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John Crowley ('24) | Baseball, Basketball, Football

John “Botts” Crowley is a member of the Class of 1924. He played football his sophomore and junior years; basketball sophomore, junior and senior years; and baseball sophomore, junior, and senior years. He was Captain of the basketball team his last two years.

Crowley was named an all-city fullback both years that he played football. He gained all-city status in basketball, as a center in 1922 and as a forward in 1923 and 1924. At the Tri-state Basketball Tournament held at UC, he led the St. X team to a second-place finish in 1923 and to the quarter-finals in 1924. In 1924 he was the lone Ohioan named to the all-tournament team, the other four selections being from Indiana.

Crowley was a first baseman/outfielder for the baseball team. He led the team in home runs and hit over .400 in each of his three years. In a game against Lockland High School, he stole five bases. The 1924 baseball team captured the city title with a 12-0 season mark.

Following high school, Crowley attended the University of Notre Dame, but a shoulder injury ended his athletic career. A newspaper article of the early 40's commented, "Mr. Crowley was rated the greatest prep school football player in the country a good many years ago. He was a back and they say he could really carry the mail. He was lightening fast. He crashed into an enemy line with the power of a hopped up bull. The kid was just as great a baseball player."

When Notre Dame got Crowley, the Irish expected a lot from him. But in his freshman year Botts suffered a broken shoulder that ended his football and baseball careers. Those who know say that broken shoulder robbed football and Notre Dame of another Gipp, Thorpe, or Nevers, and robbed major league baseball of a standout star.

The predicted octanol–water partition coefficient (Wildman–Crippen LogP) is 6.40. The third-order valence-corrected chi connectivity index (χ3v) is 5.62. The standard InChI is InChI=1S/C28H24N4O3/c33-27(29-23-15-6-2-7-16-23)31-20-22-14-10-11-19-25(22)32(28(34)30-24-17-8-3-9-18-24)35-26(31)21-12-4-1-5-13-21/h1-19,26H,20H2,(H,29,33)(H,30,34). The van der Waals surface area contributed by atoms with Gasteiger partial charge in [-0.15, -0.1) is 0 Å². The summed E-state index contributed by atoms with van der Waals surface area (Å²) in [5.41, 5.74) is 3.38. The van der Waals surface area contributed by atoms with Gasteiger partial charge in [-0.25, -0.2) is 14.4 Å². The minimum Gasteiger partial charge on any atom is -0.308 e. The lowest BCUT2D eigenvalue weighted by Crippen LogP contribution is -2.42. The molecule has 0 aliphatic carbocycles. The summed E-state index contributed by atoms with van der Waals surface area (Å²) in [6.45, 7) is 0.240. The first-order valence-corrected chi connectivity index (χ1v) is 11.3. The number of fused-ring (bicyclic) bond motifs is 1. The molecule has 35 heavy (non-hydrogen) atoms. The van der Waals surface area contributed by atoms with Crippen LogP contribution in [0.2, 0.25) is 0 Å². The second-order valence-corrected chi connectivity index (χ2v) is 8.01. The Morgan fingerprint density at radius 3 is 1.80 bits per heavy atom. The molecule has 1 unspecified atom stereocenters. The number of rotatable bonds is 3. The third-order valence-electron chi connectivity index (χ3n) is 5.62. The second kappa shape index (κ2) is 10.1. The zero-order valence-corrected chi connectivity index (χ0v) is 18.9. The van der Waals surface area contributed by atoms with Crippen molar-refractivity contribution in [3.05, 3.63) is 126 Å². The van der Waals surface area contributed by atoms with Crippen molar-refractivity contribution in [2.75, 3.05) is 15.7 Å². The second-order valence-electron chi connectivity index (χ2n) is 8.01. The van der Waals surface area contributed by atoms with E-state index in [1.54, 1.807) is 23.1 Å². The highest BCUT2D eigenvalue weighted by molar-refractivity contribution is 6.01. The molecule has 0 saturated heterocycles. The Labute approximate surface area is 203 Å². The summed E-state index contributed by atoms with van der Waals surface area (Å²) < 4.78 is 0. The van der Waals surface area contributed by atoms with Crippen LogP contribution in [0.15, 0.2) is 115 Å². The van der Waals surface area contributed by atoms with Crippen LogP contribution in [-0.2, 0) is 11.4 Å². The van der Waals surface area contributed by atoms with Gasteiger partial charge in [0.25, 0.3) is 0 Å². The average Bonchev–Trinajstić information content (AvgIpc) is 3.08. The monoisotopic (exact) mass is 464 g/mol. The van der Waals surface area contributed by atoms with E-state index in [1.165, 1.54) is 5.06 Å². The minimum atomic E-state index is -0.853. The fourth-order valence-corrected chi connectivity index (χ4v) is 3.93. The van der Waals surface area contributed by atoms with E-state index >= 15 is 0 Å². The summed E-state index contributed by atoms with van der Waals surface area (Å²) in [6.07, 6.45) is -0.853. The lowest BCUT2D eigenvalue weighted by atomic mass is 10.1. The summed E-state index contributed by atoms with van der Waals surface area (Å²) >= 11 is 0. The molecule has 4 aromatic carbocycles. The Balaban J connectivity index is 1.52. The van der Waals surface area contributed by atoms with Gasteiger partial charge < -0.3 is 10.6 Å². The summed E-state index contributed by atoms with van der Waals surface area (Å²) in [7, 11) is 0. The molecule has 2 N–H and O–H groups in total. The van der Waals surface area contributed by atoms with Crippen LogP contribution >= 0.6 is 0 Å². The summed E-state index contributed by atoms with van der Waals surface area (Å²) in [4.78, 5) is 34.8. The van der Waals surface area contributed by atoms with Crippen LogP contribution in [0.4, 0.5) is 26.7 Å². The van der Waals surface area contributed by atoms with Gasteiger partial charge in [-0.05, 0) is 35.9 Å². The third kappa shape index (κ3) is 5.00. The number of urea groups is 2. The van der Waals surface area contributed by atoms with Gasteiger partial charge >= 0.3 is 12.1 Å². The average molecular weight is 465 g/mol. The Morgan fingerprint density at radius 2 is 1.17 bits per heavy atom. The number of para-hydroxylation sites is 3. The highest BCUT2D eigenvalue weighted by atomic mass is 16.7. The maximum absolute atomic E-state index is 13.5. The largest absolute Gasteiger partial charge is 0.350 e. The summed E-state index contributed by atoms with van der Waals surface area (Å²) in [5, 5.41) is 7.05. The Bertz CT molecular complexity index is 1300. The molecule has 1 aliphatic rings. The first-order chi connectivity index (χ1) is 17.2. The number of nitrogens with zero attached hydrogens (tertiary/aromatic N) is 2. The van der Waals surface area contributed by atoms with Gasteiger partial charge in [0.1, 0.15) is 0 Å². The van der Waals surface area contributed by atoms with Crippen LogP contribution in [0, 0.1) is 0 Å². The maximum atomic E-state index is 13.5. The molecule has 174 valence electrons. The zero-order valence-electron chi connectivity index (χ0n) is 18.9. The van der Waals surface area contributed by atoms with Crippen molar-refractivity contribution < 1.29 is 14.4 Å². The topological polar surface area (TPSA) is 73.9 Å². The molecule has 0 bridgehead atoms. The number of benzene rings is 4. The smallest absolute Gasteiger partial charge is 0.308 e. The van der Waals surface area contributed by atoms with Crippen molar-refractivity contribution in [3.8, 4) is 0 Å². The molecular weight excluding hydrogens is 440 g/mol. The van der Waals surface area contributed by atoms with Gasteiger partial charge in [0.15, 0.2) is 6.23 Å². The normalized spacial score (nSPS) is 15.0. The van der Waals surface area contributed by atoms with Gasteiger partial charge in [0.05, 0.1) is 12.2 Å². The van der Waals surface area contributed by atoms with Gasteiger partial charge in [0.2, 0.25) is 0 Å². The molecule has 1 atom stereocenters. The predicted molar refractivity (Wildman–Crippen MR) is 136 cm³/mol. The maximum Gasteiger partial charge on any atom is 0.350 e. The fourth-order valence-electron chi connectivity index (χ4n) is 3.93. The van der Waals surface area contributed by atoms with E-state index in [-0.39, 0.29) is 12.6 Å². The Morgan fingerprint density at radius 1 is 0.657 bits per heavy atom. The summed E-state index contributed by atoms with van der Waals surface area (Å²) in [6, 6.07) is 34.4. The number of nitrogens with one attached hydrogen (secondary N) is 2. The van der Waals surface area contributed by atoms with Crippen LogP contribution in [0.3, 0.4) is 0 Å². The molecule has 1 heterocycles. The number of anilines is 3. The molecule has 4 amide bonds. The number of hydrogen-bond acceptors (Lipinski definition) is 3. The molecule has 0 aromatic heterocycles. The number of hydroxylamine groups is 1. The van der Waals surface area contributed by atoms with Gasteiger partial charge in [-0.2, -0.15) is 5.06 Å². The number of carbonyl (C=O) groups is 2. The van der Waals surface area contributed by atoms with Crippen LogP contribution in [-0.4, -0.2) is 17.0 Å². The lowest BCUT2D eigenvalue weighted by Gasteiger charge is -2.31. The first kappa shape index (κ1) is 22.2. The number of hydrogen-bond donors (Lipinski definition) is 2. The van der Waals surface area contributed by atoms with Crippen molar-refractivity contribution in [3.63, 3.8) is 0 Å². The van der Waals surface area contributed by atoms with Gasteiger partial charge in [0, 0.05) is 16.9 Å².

John served as a professional umpire for eight years (until 1940) in the Eastern and International Leagues. For many years he maintained a close association with sports as a sales representative for MacGregor Athletic Goods Co. Crowley died in September of 1985.

Paul Cain ('25) | Baseball, Basketball, Football

Paul (Chip) Cain is a member of the Class of 1925. Because he had to hold down part-time jobs for his first three years of high school, he did not play sports at St. Xavier until his senior year. In his senior year he lettered in football, basketball, and baseball.

Cain played center on the football team. He was captain of the basketball squad and played forward. The basketball team reached the state semi-finals that year, along the way defeating such powerful teams as Stivers and Middletown. Cain was named an all-city forward and was selected to the all-tournament team.

He played second on the baseball team, which had an undefeated season and won the state championship.

At Xavier University Paul lettered in football, basketball, baseball, and track. Playing quarterback, he captained the football team his senior year. He played forward in basketball and several different infield positions for the baseball team. In his senior year Paul was the high point man in the inaugural basketball game at Schmidt Fieldhouse (a 29-25 defeat of UC).